FROM WATFORD GAP TO CAMELOT

Foreword

Britons of a certain age, "Watford Gap" has come to represent the Worst of England. Fairly or unfairly, the tawdry reputation of motorway services (of which Watford Gap was the first) has assumed almost mythical proportions, serving as a ready metaphor for the decline of English morale in the Post-Imperial era. The fact that most motorway services (Watford Gap included) are now relatively tolerable places will not expunge that reputation - at least until a few more generations pass.

We need these icons of awfulness because we need to feel that there must be better places.

Glastonbury, for instance. In that gently dramatic landscape, gentle eccentricity cohabits comfortably with dramatic mythology. The dreams of millennia have converged on this jewel of Arthur's land and dreamers from all over the world have been drawn to the Vale of Avalon. This, surely, is a worthy representative of the Best of England. It is the English Dream.

These two seem far removed from one another; in different worlds, even. But, by road, they are but one hundred and thirty miles apart. By order of the Road Designation Department of the Ministry of Transport, this mystic path is known as the A361.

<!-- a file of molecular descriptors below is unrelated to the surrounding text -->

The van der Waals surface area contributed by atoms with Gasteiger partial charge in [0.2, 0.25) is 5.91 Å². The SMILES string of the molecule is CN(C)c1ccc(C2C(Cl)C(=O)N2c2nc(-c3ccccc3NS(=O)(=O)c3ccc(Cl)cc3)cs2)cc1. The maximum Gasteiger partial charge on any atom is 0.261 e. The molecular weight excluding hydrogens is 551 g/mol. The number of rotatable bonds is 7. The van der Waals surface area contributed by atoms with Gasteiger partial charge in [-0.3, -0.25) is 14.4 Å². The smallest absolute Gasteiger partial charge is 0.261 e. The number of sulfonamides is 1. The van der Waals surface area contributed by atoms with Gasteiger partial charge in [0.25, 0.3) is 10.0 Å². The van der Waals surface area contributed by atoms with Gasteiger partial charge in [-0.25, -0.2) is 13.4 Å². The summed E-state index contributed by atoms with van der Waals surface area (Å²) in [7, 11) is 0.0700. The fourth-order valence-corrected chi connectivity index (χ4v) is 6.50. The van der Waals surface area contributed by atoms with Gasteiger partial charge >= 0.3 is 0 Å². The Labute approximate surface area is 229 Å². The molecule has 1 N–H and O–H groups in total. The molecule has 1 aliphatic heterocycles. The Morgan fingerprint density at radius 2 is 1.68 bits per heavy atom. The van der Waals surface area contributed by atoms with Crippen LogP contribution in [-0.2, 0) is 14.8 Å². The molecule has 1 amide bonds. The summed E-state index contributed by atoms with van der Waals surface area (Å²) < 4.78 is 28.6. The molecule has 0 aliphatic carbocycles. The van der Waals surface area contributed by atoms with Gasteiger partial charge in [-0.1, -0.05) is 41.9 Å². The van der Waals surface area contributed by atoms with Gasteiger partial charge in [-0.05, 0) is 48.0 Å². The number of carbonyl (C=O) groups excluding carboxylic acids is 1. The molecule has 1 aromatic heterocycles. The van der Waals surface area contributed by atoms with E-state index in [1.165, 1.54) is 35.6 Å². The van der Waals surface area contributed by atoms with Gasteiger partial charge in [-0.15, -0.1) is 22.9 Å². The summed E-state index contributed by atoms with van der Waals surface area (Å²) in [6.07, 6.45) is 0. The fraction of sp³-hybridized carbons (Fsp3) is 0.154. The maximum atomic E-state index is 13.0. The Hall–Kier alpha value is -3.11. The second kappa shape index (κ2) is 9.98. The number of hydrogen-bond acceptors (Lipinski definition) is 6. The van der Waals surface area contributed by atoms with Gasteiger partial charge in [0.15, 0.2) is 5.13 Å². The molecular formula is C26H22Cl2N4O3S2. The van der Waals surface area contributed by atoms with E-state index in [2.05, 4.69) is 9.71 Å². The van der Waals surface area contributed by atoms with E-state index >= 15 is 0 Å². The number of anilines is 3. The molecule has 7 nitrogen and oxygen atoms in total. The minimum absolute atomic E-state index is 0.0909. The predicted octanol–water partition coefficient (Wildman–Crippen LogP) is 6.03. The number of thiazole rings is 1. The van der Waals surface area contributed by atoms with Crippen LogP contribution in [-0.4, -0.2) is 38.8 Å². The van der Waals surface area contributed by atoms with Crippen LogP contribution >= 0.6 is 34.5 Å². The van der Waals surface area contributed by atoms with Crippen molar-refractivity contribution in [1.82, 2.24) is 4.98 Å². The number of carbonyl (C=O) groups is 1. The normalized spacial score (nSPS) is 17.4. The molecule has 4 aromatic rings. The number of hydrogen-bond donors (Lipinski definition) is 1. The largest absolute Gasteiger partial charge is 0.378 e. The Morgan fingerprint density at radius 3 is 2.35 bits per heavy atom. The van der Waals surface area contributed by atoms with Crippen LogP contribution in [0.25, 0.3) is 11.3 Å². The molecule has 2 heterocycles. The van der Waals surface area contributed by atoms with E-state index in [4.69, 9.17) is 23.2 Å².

For more on roads, see Palimpsest.
No more than a concatenation of local highways, the A361 has no pretensions of grandeur. It slips, almost unnoticed, across Southern England, visiting a series of towns, villages, landmarks and landscapes.

These are all real places, too, each with their own story to tell, each with their own contribution to make towards a broader vision - of what England is today, and how it got that way.

The deeds of individuals and the ebb and flow of peoples leave lasting marks on the landscape, as well as paragraphs in the history books, and such places retain resonances of those happenings.

Sometimes, it is the spirit of the place which influences and overshadows generations of human endeavour. In either case, a visit to one of these sites enables us to look at particular events and personalities with a significance far beyond the local.

"From Watford Gap to Camelot" is a deliberately narrow and episodic means of examining these matters. As it passes through the towns and countryside of Southern England, it will touch, lightly, on the broad sweep of English History, Geography, Geology, Demography, Economics, Mythology and anything else that seems appropriate at the time. Its purpose is to entertain the reader, enlighten him and entice her into further investigation into this strange and exotic country of England. And, perhaps, to re-examine the perspectives which make other fields seem greener.

And, wherever you are, look around you. There's an A361 near you; all you have to do is look.

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